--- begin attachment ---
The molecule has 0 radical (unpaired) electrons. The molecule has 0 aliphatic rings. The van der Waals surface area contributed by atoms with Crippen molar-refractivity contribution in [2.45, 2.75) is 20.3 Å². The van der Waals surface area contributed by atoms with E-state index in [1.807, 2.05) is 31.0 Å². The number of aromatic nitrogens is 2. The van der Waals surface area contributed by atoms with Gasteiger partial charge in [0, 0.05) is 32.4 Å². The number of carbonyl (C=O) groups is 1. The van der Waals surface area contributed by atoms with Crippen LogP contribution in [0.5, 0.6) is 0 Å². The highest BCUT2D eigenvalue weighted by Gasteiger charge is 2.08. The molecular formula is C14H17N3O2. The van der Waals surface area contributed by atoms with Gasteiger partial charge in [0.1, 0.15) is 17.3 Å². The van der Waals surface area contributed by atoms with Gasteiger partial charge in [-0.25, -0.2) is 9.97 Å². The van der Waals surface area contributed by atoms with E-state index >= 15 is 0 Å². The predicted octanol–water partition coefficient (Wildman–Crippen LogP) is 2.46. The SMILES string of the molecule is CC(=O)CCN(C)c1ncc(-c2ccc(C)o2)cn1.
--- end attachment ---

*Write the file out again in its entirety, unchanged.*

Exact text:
The molecule has 0 radical (unpaired) electrons. The molecule has 0 aliphatic rings. The van der Waals surface area contributed by atoms with Crippen molar-refractivity contribution in [2.45, 2.75) is 20.3 Å². The van der Waals surface area contributed by atoms with E-state index in [1.807, 2.05) is 31.0 Å². The number of aromatic nitrogens is 2. The van der Waals surface area contributed by atoms with Gasteiger partial charge in [0, 0.05) is 32.4 Å². The number of carbonyl (C=O) groups is 1. The van der Waals surface area contributed by atoms with Crippen LogP contribution in [0.5, 0.6) is 0 Å². The highest BCUT2D eigenvalue weighted by Gasteiger charge is 2.08. The molecular formula is C14H17N3O2. The van der Waals surface area contributed by atoms with Gasteiger partial charge in [0.1, 0.15) is 17.3 Å². The van der Waals surface area contributed by atoms with Gasteiger partial charge in [-0.25, -0.2) is 9.97 Å². The van der Waals surface area contributed by atoms with E-state index >= 15 is 0 Å². The predicted octanol–water partition coefficient (Wildman–Crippen LogP) is 2.46. The SMILES string of the molecule is CC(=O)CCN(C)c1ncc(-c2ccc(C)o2)cn1.